Material requirements planning (MRP) is the calculation of potential shortages and replenishment activity from the master schedule using the bill of material and inventory availability data. Developed in the early 1950s, the basic approach still is at the center of every enterprise resources planning (ERP) system more than half a century later.
Of course, MRP has in fact changed over the years, benefiting from ever-increasing computer capabilities and the advent of new computational and programming techniques. But the world also has changed. In the 1950s and 60s, demand outstripped capacity—a company could release a new product, put it on the market in great quantities, and likely sell it. Today, it is more often the case that capacity is greater than demand, and competition is global and relentless. Customers tell manufacturers what they want, when they want it, and how much they are willing to pay for it. More variety, smaller individual product volumes, short lead times and product cycles, and intense pricing pressure are the characteristics of business.
For many people, MRP doesn’t provide what they need. Alternatives and additions continually emerge to try to resolve this issue. Most notable among these is lean manufacturing—also known as the Toyota Production System—which relies on flow production and physical signals (kanban) rather than forecasts and software calculations. Lean manufacturing is an efficient and effective production management system where it fits the environment; but, it does not fit everywhere nor always provide the planning capabilities that are needed in fast-moving production situations.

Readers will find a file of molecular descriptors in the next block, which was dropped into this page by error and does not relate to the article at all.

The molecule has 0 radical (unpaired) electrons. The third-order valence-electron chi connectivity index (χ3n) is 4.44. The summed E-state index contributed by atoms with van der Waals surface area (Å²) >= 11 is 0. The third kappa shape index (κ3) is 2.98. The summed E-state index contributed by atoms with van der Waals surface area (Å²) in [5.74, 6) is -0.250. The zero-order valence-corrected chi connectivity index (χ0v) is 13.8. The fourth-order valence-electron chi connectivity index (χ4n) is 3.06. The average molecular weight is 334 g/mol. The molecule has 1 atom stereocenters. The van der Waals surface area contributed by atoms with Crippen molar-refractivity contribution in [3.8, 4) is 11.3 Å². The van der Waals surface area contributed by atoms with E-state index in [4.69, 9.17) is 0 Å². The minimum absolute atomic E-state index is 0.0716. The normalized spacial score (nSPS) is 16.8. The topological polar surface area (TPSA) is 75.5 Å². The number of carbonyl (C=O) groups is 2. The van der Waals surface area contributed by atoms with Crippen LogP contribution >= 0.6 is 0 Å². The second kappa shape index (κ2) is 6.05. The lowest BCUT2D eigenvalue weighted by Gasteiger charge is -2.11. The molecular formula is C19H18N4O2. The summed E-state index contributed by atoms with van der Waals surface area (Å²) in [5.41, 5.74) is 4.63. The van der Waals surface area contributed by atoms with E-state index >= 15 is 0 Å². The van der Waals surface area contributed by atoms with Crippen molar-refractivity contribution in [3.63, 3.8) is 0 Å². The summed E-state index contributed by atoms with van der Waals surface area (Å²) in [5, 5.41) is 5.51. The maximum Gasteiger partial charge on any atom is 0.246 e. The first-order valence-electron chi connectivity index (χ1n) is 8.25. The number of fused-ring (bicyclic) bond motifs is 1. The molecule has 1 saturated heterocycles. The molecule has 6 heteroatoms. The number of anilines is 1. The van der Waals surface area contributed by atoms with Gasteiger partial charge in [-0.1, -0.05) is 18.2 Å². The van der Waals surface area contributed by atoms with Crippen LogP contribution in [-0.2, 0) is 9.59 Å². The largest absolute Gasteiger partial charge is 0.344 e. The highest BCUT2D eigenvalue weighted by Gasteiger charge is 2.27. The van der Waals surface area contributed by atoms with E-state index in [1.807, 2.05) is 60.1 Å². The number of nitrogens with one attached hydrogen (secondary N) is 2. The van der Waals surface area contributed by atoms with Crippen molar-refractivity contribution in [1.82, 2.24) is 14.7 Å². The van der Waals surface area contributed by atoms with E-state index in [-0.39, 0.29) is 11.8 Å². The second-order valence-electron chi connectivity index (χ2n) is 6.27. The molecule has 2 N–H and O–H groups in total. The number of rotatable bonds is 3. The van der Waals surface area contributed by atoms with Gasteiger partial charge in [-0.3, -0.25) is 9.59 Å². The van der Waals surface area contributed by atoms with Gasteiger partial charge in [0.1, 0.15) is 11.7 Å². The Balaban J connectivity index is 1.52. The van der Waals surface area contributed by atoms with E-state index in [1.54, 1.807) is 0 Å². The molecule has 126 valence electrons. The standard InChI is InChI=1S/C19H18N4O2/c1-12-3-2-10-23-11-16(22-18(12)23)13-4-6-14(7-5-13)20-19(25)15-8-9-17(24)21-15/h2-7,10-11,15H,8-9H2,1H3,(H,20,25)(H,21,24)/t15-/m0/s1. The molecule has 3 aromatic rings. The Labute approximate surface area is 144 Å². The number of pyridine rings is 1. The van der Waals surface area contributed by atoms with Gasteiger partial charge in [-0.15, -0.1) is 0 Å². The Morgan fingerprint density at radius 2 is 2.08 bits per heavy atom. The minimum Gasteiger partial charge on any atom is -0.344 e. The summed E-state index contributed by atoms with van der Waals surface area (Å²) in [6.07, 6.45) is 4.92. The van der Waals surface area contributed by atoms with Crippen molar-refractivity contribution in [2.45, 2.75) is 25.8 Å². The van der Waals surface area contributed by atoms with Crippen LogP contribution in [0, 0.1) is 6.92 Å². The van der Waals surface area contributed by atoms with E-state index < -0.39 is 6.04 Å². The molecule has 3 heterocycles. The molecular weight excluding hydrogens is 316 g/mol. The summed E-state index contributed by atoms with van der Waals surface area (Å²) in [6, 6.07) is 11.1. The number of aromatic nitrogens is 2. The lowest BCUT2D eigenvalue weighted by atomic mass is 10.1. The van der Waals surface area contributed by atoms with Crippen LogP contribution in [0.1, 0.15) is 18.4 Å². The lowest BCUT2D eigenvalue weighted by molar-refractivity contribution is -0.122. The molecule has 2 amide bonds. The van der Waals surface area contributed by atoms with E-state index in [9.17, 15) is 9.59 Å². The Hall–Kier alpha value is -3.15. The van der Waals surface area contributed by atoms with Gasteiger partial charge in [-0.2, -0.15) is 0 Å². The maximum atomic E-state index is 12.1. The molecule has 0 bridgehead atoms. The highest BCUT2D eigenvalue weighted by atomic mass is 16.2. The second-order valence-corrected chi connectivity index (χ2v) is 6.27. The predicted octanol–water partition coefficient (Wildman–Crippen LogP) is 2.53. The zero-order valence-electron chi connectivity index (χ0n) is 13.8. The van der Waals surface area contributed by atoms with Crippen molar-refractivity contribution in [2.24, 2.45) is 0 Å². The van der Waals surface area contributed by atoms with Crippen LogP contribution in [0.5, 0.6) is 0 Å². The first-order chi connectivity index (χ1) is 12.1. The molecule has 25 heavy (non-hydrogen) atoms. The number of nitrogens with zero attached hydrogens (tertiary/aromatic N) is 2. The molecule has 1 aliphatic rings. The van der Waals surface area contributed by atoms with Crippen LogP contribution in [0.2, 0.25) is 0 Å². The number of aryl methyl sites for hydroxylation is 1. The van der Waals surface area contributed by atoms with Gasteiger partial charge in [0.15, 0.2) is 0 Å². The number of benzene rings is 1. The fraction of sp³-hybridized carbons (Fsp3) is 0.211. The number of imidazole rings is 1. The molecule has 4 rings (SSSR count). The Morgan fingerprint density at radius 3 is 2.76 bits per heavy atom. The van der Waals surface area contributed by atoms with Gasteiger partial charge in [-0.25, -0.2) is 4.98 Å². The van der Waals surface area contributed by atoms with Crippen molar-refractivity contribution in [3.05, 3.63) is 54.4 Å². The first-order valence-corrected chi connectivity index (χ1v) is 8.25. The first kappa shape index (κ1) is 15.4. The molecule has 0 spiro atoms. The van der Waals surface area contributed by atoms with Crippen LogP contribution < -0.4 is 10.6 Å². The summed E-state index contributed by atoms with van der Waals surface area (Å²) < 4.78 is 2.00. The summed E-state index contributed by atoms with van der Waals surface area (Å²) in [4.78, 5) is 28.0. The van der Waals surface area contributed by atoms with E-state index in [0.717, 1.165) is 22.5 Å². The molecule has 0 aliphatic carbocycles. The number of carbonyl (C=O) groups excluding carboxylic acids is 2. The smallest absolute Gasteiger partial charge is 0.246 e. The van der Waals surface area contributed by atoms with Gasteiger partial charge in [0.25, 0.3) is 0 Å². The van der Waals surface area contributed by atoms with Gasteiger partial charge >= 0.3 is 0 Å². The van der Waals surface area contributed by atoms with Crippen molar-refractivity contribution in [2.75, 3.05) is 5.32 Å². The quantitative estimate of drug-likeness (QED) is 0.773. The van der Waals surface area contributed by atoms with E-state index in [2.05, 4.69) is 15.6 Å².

Recognizing that neither approach provides all the answers to effective production planning and control, some companies create a hybrid system combining the best aspects of MRP and lean. There have even been a few success stories in this regard, with a full MRP and ERP implementation supplemented by the use of lean and kanban for production control and material management. Many MRP software providers now even include flow production management and electronic kanban capabilities in their product suites.
Another strategy is to develop ideas and techniques to overcome MRP’s limitations and make it more responsive to today’s manufacturing realities. Demand-driven MRP, documented in the latest edition of Orlicky’s Material Requirements Planning
, is one such approach. It incorporates traditional MRP, lean, and the theory of constraints, replacing MRP’s push-oriented approach with a “position and pull” execution strategy. Looking toward the future
After more than half a century of extensive use around the world, MRP still is the definitive solution for manufacturing companies—new approaches supplement the methodology, but they do not replace it. On the other hand, such initiatives emphasize that MRP is not perfect.
The world continues to change, providing challenges and opportunities for manufacturers, management theorists, and software developers alike. Today’s enhanced solutions aim to address these challenges. As for tomorrow, we’ll just have to see what challenges emerge and how MRP enhancements evolve to meet them.
Dave Turbide, CFPIM, CIRM, CSCP, CMfgE, is a New Hampshire-based independent consultant and freelance writer and president of the APICS Granite State chapter. He may be contacted at firstname.lastname@example.org